Styrofoam Rocks – Part IV

Zip Texture
Once the AI wash had dried, I brushed water across the flat surfaces where I wanted ‘dirt’ and then zip textured (sprinkled on with a tea strainer) a ‘brown dirt’ tempera powder (see the Sep-Oct issue of Model Railroad Hobbyist)
Dry. The zip texture really does a lot and looks MUCH more like dirt then most anything else
Finally – Rubble
I bought a 10lb bag of floor sweep at the auto store. It’s what is used to soak up spills at a garage and is just clay. I used one of those wire mesh strainers you put in your sink to separate the larger clay bits from the smaller. I just put the ‘large’ bits around then sifted the smaller on top and secured with scenic cement. You could leave as is .. but I would come back with some more zip texturing using the brush technique (load a brush with the tempera ‘dirt’ .. wet where you want it .. like on the horizontal surfaces .. and gently the brush against your finger. You can get really good control doing that).

Since I did this I found another great source for rubble. If you go by the section of your Lowes/Home Depot where they have the patio stone, look for a bag of ‘Paver Base’. My local Lowes’ is decomposed granite. You can’t wrong with a 50lb bag of great scenic stone/rubble for less the $4 a bag!

The difference is that the floor sweep being clay will take stain better then the granite. I like to use both.



Comments

Styrofoam Rocks – Part IV — 11 Comments

  1. I have been asked to present a clinic at the NMRA PCR convention 2013. I have presented clinics on logo design and lightweight table construction using extruded foam. I have been using the foam sheets for scenery building on my layout and most recently carving rocks in foam.
    I thought that might work into an interesting clinic for the convention.
    So, what I am asking is can I use your material to enhance my clinic? Do you have more material or other items or handouts. All credit is yours. I’ll just be presenting it and add my experiences and samples to it.

    I will send you anything I add to the presentation as well.
    Sincerely,
    George Pischng, Fresno, CA
    559-275-0199
    gmpisching [at] netzero [dot] com

    • George
      You are more then welcome to use anything on these pages. Sept 26th I am supposed to be giving a workshop at a local area TCA meet (hey .. they are train guys even if they DO have a weird third rail!). The subject will be “scenery using everyday materials”. I hadn’t really thought about it but .. I need a handout. When I make one up I will send you ca copy.

      .. other items .. most everything I do I end up posting to this blog at some point. I have some other scenery items .. stuff on roads – Ancient Asphalt, Ancient Asphalt Redux and my Pump House Road articles. I also have two other articles on rocks .. my Layered Rock Mold and the Flexible Rock Casting articles.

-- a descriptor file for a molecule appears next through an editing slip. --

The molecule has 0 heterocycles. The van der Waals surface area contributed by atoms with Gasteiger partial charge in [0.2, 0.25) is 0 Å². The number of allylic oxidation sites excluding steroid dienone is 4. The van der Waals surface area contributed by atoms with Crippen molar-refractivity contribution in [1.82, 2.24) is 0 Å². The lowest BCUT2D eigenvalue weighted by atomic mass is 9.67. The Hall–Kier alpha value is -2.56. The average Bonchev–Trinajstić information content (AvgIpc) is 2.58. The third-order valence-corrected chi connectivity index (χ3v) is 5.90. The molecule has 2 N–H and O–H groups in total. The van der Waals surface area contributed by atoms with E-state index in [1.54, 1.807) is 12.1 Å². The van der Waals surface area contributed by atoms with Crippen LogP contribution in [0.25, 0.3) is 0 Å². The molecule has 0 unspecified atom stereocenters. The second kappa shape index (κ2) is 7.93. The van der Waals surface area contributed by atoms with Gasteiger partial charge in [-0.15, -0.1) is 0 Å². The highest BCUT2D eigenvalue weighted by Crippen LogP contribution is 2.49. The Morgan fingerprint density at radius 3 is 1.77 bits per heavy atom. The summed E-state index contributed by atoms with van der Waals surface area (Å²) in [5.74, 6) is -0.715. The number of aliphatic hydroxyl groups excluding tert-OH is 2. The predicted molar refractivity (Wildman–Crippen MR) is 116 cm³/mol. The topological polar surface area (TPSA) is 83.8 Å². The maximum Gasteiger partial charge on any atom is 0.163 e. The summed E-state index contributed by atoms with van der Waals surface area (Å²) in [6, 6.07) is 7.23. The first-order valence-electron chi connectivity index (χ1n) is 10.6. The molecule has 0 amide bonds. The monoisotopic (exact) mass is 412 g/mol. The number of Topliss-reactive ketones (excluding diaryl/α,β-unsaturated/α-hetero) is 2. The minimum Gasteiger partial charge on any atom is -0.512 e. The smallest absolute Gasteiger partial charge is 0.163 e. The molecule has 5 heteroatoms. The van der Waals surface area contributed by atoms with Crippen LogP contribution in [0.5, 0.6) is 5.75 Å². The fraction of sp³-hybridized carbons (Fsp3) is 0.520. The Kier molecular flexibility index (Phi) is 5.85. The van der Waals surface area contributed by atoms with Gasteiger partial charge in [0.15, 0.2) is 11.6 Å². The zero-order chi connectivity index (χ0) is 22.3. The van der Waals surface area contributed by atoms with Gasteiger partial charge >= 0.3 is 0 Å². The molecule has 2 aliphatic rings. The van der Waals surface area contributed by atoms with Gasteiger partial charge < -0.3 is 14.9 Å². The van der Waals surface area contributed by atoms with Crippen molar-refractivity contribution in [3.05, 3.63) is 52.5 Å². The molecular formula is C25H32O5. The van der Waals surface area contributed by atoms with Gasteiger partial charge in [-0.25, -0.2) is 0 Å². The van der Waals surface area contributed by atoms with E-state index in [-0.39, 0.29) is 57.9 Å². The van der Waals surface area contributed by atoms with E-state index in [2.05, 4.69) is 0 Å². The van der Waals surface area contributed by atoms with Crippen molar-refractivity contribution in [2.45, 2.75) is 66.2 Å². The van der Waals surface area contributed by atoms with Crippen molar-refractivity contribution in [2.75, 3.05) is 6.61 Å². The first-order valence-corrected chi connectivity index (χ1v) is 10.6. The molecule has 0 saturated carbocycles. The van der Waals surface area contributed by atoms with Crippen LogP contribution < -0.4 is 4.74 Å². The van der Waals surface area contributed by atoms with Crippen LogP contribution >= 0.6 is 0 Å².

2. Ed,
    Your work is outstanding and you make it look so simple.
    I love the tutorial on ‘Styrofoam Rocks’ and would like to share it with my operating group, with your approval of course.
    L8r
    Ralph
    (CN6401)

  3. I’ve been experimenting with foam as scenic base and for rock bluffs. Love it to work with. Trying to find ways to carve without mess on installed foam – hacksaw blade messy. Like what you’ve done.

    Rubble – I collect and use the scraps created when carving, sawing, scraping as rubble. Paint on 30 – 40% water/70%Dap window caulk; spoon on styrofoam rubble, then dribble more Dap mix on top. Then paint everything dirt or rock colour.

    • Yeah. That’s the funny part. You can mix up just about any of the ‘left overs’ and use them. I find it funny sometimes that people get all nervous about getting everything exact .. while in truth you can actually just ‘go with the flow ..

      • You got THAT right! I’ve always told people at local clinics and meets this:

        “Scenery construction is barely ‘art’!! It’s best when you DON’T strive for perfection. Try to remember, Nature is not perfect! It’s haphazard, random, and very imperfect. Chop at it, throw stuff on it, add vegetation and some critters on it….
        Try to use colors that best represent the region you’re modeling, but again, don’t try too hard!

        If it’s too light – splash a little A/I Warsh on it. (I LOVE picking on northern pronunciations!!)

        If too dark – add lighter tones, some dirt, some gravel, even more vegetation.”

        I basically try to convey the concept of imperfection. And how, except in the most barren places, Nature has LAYERS. There’s usually always something on top of something – and something on top of that!

        You have illustrated all of this very well in your scenery series!

        • Thanks Carmine. You put it pretty well what I think too as you see. Imperfection .. not worrying about the little things .. just let it flow. That is pretty much what an artist does and that is what we are after all.
          There was a book – Drawing on the Right Side of the Brain which must have influenced me as I still remember it (published 1979). The idea being that your left brain is your verbal and rational brain and your right your nonverbal and intuitive brain. What the book boiled down to was that artist manage to use both sides for their art. Too often people are only using the rational part and failing to let the intuitive side freedom to express that art.

  4. …… I WISH I had read that, when I was a young engineering student, trying to build a layout!!! 😛

    That’s exactly why I try to convey the above thoughts to younger modelers. When we were younger, we’re full of ego and competitive spirit – and have little patience for “flow”.
    I know I was!

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